From cooking to shopping, hosting, traveling, and more, it’s easy to become distracted and forget to get in those 8 glasses of water each day. “The holidays are a busy, often stressful, time for many of us,” Dr. Mitchell S.V. Elkind, American Heart Association Chief Clinical Science Officer, told the AHA Newsroom. “Routines are disrupted; we may tend to eat and drink more and exercise and relax less. We’re getting too little sleep and experiencing too much stress.”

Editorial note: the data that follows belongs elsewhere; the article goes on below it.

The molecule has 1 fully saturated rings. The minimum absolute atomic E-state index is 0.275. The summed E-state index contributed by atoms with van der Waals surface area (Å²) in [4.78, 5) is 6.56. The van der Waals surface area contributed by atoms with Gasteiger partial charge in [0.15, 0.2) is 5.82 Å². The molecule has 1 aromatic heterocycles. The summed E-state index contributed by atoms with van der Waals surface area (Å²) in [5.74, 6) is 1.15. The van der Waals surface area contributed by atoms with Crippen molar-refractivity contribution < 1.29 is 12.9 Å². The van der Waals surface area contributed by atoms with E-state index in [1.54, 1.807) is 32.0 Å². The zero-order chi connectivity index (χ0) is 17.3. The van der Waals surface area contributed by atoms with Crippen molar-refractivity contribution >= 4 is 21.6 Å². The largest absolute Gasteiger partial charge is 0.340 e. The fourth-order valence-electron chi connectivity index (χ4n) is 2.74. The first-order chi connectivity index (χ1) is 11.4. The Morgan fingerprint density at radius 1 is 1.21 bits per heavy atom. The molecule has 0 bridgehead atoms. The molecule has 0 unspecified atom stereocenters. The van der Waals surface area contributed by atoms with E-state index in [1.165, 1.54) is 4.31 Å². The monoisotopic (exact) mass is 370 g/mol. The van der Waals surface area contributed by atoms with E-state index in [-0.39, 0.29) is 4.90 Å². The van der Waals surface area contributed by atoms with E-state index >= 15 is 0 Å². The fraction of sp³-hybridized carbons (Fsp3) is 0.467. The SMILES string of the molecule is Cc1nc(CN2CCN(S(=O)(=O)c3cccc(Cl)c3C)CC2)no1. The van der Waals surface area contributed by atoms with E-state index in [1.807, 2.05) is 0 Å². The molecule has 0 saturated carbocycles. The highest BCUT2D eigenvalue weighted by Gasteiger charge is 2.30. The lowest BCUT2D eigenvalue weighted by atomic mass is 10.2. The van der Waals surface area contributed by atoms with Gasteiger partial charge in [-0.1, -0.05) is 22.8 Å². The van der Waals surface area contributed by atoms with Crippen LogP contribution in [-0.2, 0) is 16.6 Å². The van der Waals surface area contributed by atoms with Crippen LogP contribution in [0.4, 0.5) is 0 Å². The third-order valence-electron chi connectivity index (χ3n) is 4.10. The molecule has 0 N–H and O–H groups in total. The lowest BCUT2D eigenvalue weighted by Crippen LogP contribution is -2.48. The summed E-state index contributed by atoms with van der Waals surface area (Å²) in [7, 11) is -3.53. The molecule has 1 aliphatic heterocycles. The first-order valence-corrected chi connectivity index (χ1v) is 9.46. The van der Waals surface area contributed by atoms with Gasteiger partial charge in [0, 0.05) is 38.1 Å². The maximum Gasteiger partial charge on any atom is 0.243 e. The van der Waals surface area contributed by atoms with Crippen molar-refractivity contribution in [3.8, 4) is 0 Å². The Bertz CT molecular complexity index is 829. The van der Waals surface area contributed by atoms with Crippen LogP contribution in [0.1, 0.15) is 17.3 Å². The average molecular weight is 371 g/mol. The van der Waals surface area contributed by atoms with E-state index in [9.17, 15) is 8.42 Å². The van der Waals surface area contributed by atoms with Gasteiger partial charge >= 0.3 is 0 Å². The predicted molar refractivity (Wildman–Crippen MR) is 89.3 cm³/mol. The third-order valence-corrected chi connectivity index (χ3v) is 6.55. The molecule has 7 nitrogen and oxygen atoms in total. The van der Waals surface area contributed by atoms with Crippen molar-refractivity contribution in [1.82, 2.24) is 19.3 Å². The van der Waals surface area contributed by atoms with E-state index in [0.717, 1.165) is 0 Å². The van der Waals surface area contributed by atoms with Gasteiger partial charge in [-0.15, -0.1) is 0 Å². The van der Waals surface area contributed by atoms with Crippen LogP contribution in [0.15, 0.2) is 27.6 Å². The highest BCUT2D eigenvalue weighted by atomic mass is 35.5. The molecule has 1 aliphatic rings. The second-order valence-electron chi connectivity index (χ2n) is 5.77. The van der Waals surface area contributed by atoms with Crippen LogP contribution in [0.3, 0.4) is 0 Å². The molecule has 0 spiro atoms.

Experts have further narrowed down the data surrounding heart attack risk during the holiday season to one specific day: Christmas Day. In a 2004 study published in the scientific journal Circulation, researchers found that rates of cardiac death are highest on December 25, with December 26 following close behind. New Year’s Day is the third day out of the whole year during which the greatest number of cardiac deaths occur. The researchers based these findings on the number of deaths upon arrival at the hospital, the number of patients that died in the emergency room, or those who died as outpatients. The study team used death certificate data from the National Center for Health Statistics. In addition to stress, cold temperatures, and eating habits during the holidays, the researchers note that many people also tend to postpone medical appointments until after the holidays have passed.